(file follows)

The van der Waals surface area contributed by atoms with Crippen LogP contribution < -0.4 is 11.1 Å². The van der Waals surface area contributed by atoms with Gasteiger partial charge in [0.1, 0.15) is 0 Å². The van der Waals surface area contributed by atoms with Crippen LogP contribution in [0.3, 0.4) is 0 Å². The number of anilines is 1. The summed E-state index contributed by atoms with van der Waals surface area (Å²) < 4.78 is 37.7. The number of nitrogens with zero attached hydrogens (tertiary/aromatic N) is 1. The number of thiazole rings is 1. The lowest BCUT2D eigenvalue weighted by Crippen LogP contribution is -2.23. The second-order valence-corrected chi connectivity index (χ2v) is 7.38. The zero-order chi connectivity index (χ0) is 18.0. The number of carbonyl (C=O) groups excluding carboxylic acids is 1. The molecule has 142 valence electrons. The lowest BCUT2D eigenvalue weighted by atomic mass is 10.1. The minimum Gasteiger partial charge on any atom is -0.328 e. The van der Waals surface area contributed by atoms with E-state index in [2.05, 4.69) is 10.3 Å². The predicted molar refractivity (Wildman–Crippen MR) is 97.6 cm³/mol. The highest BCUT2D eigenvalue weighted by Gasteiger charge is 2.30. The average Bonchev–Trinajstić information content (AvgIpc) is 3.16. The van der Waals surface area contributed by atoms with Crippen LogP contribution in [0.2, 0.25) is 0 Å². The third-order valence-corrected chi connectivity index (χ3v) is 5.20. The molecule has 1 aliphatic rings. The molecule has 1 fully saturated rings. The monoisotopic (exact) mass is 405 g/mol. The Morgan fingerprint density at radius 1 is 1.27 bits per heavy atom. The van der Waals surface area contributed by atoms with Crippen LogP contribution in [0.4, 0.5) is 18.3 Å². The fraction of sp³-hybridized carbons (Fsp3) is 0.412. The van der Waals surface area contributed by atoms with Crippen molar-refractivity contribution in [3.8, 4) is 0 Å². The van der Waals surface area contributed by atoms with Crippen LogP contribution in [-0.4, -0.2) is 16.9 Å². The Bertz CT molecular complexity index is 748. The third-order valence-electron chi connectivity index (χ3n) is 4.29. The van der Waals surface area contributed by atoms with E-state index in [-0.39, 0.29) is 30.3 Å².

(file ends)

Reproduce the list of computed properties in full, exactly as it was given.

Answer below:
The van der Waals surface area contributed by atoms with Crippen LogP contribution < -0.4 is 11.1 Å². The van der Waals surface area contributed by atoms with Gasteiger partial charge in [0.1, 0.15) is 0 Å². The van der Waals surface area contributed by atoms with Crippen LogP contribution in [0.3, 0.4) is 0 Å². The number of anilines is 1. The summed E-state index contributed by atoms with van der Waals surface area (Å²) < 4.78 is 37.7. The number of nitrogens with zero attached hydrogens (tertiary/aromatic N) is 1. The number of thiazole rings is 1. The lowest BCUT2D eigenvalue weighted by Crippen LogP contribution is -2.23. The second-order valence-corrected chi connectivity index (χ2v) is 7.38. The zero-order chi connectivity index (χ0) is 18.0. The number of carbonyl (C=O) groups excluding carboxylic acids is 1. The molecule has 142 valence electrons. The lowest BCUT2D eigenvalue weighted by atomic mass is 10.1. The minimum Gasteiger partial charge on any atom is -0.328 e. The van der Waals surface area contributed by atoms with E-state index in [2.05, 4.69) is 10.3 Å². The predicted molar refractivity (Wildman–Crippen MR) is 97.6 cm³/mol. The highest BCUT2D eigenvalue weighted by Gasteiger charge is 2.30. The average Bonchev–Trinajstić information content (AvgIpc) is 3.16. The van der Waals surface area contributed by atoms with Crippen LogP contribution in [0.2, 0.25) is 0 Å². The third-order valence-corrected chi connectivity index (χ3v) is 5.20. The molecule has 1 aliphatic rings. The molecule has 1 fully saturated rings. The monoisotopic (exact) mass is 405 g/mol. The Morgan fingerprint density at radius 1 is 1.27 bits per heavy atom. The van der Waals surface area contributed by atoms with Crippen LogP contribution in [0.4, 0.5) is 18.3 Å². The fraction of sp³-hybridized carbons (Fsp3) is 0.412. The van der Waals surface area contributed by atoms with Crippen molar-refractivity contribution in [3.8, 4) is 0 Å². The van der Waals surface area contributed by atoms with Crippen LogP contribution in [-0.4, -0.2) is 16.9 Å². The Bertz CT molecular complexity index is 748. The third-order valence-electron chi connectivity index (χ3n) is 4.29. The van der Waals surface area contributed by atoms with E-state index in [-0.39, 0.29) is 30.3 Å².